As I am sure I have written before in the months leading up to my retirement, I spent countless hours planning it, including the date. At first, the date was more about the season, then the month, than the specific date. It was only the final couple of months where I struggled to pick the day. I quickly eliminated winter as a season – who wants to retire in weather that tends to force you inside? (Unless you are a skier…) Fall was a consideration, but it does rapidly fall into winter, so again dismissed. And in both cases those seasons meant working through the summer and since I absolutely love summer, I did not want to lose another one to work. It quickly became obvious that spring was the optimal option for me; spring warms progressively right into the heat of summer – what better way to lead into my favorite time of year?
And so of course, that is exactly what I did and it worked beautifully. But as with all things in life, nothing is single dimensional – there are two sides to everything and this is no different. The summer of Bob (recall the summer of George in Seinfeld?) was all I had hoped for, but the flip side of that was how fast this summer passed.
And considering that has left me thinking about time: the whole Einstein conundrum of the relativity of time to the context of the moment – three seconds with your hand on a hot stove seems like an eternity and three hours with a beautiful woman seems like three seconds. This despite the continuity and constancy of time, it is linear after all. But there is no doubt in my mind that each of you have experienced this in your lifetime. It is, of course, all about perspective, but in the moment, at face value, time becomes non-linear to us.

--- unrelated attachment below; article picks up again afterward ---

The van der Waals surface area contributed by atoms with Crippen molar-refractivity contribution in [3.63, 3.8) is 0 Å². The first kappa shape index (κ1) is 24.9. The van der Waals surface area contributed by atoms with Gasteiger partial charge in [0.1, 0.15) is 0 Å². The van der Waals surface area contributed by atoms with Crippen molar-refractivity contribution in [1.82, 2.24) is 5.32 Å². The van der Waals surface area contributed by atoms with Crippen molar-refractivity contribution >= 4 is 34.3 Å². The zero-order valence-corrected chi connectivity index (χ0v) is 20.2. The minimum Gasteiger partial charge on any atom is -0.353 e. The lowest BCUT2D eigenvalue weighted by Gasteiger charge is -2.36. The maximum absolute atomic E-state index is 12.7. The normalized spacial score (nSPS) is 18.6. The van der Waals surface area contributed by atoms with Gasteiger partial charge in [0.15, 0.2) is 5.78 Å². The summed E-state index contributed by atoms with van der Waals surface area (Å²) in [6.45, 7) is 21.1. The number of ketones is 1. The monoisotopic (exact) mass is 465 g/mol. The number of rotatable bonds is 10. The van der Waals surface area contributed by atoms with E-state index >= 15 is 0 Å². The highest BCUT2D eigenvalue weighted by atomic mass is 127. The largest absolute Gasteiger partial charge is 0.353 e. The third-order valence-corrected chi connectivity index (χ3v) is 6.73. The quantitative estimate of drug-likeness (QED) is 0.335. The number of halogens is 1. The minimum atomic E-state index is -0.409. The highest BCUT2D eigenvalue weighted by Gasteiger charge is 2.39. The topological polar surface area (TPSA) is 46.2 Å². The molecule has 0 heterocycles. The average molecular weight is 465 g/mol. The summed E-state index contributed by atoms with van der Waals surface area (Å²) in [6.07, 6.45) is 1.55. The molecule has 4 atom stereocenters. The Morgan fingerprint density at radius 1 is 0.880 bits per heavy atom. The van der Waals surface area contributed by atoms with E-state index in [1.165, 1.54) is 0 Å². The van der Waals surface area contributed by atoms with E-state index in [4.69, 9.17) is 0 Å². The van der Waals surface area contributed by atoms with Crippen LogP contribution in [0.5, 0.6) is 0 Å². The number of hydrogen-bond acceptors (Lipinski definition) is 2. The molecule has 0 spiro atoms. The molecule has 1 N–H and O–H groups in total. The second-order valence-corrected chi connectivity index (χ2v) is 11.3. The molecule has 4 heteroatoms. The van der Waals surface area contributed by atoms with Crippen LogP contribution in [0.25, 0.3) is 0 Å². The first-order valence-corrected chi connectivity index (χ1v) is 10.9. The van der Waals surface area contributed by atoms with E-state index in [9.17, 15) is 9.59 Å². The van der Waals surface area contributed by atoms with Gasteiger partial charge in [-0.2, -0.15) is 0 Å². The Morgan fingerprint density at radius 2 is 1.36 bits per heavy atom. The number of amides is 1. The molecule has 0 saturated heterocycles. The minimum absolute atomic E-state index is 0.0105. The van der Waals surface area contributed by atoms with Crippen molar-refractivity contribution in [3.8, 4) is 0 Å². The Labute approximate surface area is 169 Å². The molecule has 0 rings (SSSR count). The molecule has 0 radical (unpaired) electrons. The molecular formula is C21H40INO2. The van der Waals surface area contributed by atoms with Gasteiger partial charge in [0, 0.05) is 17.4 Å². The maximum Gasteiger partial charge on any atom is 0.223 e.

I recall, with limited clarity, a summer day from my childhood at a house that I don’t remember – it may have been the house we rented here in RI after mom died, dad remarried, and packed up our life and in the middle of the night, stealthily moved us to RI. I believe it was a farmhouse, seem to recall an orchard in the back yard. There was a St. Bernard that kept coming into the yard and slobbering me with big wet kisses. Oddly, I do not recall either parent being there or anything with the interior of the house; I think we were there for mere months – maybe even just weeks – as they house hunted for a new home here.
But I do recall one hot summer’s day, playing in the dirt driveway, that seemed to last for years. I vividly recall the feeling that it might just last forever; even as a child I was keenly aware that time seemed to have slowed to a crawl. Maybe it was the first time since mom’s death that I felt truly happy and free of grief, I don’t know. But something created a distinct change in the passage of time to me. And while I have essentially no memories of that house rental, I remember that day and the feeling of time having nearly stopped.
When I was working, life was decidedly moving at high speed; days ran to weeks and then to months, all in the blink of an eye. And I knew that was happening and that the last thing you want is to rush your life along any faster than it already goes, but I was never quite able to really slow it down to any great extent. But I was sure it would slow to a crawl once I retired, this despite a number of recently retired friends telling me I’d be busier than when I was working…..and I am. Summer is gone – a fabulous flash of time and it has passed through and departed. It was a great summer – my best ever I think – surely the best since a kid. And there were some days that time seemed to move more slowly, but looking back, they were 85-90 degree days splitting wood or moving yards of dirt. I’d work to the point of exhaustion, look at my watch, and see that despite it feeling like 10 or 12 hours of work, it was only 1PM and I had only been at it for 3 or 4 hours and there was an entire afternoon still remaining. Not quite the same but close. But a typical day for me this summer vanished almost instantly like the first cold beer after a long hot day.